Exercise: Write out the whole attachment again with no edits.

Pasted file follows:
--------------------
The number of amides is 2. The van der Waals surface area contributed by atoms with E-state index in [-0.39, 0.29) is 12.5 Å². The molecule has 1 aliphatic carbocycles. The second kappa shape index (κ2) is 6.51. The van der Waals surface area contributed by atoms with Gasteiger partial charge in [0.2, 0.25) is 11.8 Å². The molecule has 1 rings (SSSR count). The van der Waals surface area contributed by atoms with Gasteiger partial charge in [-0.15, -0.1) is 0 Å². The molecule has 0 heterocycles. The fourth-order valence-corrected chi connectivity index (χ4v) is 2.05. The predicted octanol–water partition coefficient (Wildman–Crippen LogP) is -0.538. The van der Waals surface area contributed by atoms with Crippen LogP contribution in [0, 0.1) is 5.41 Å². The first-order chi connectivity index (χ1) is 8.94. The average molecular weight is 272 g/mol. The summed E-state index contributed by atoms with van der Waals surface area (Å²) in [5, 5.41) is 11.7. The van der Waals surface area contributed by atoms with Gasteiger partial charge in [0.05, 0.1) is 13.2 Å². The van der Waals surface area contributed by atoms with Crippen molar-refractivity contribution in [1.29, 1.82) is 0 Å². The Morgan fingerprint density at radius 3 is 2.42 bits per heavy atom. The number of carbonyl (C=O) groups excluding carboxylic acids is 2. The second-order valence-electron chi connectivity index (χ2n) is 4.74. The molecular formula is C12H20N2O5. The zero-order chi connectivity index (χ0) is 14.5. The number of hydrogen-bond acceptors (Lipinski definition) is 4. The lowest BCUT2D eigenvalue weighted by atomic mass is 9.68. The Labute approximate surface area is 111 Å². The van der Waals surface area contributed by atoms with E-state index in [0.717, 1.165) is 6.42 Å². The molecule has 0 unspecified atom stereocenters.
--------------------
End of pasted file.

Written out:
The number of amides is 2. The van der Waals surface area contributed by atoms with E-state index in [-0.39, 0.29) is 12.5 Å². The molecule has 1 aliphatic carbocycles. The second kappa shape index (κ2) is 6.51. The van der Waals surface area contributed by atoms with Gasteiger partial charge in [0.2, 0.25) is 11.8 Å². The molecule has 1 rings (SSSR count). The van der Waals surface area contributed by atoms with Gasteiger partial charge in [-0.15, -0.1) is 0 Å². The molecule has 0 heterocycles. The fourth-order valence-corrected chi connectivity index (χ4v) is 2.05. The predicted octanol–water partition coefficient (Wildman–Crippen LogP) is -0.538. The van der Waals surface area contributed by atoms with Crippen LogP contribution in [0, 0.1) is 5.41 Å². The first-order chi connectivity index (χ1) is 8.94. The average molecular weight is 272 g/mol. The summed E-state index contributed by atoms with van der Waals surface area (Å²) in [5, 5.41) is 11.7. The van der Waals surface area contributed by atoms with Gasteiger partial charge in [0.05, 0.1) is 13.2 Å². The van der Waals surface area contributed by atoms with Crippen molar-refractivity contribution in [1.29, 1.82) is 0 Å². The Morgan fingerprint density at radius 3 is 2.42 bits per heavy atom. The number of carbonyl (C=O) groups excluding carboxylic acids is 2. The second-order valence-electron chi connectivity index (χ2n) is 4.74. The molecular formula is C12H20N2O5. The zero-order chi connectivity index (χ0) is 14.5. The number of hydrogen-bond acceptors (Lipinski definition) is 4. The lowest BCUT2D eigenvalue weighted by atomic mass is 9.68. The Labute approximate surface area is 111 Å². The van der Waals surface area contributed by atoms with E-state index in [0.717, 1.165) is 6.42 Å². The molecule has 0 unspecified atom stereocenters.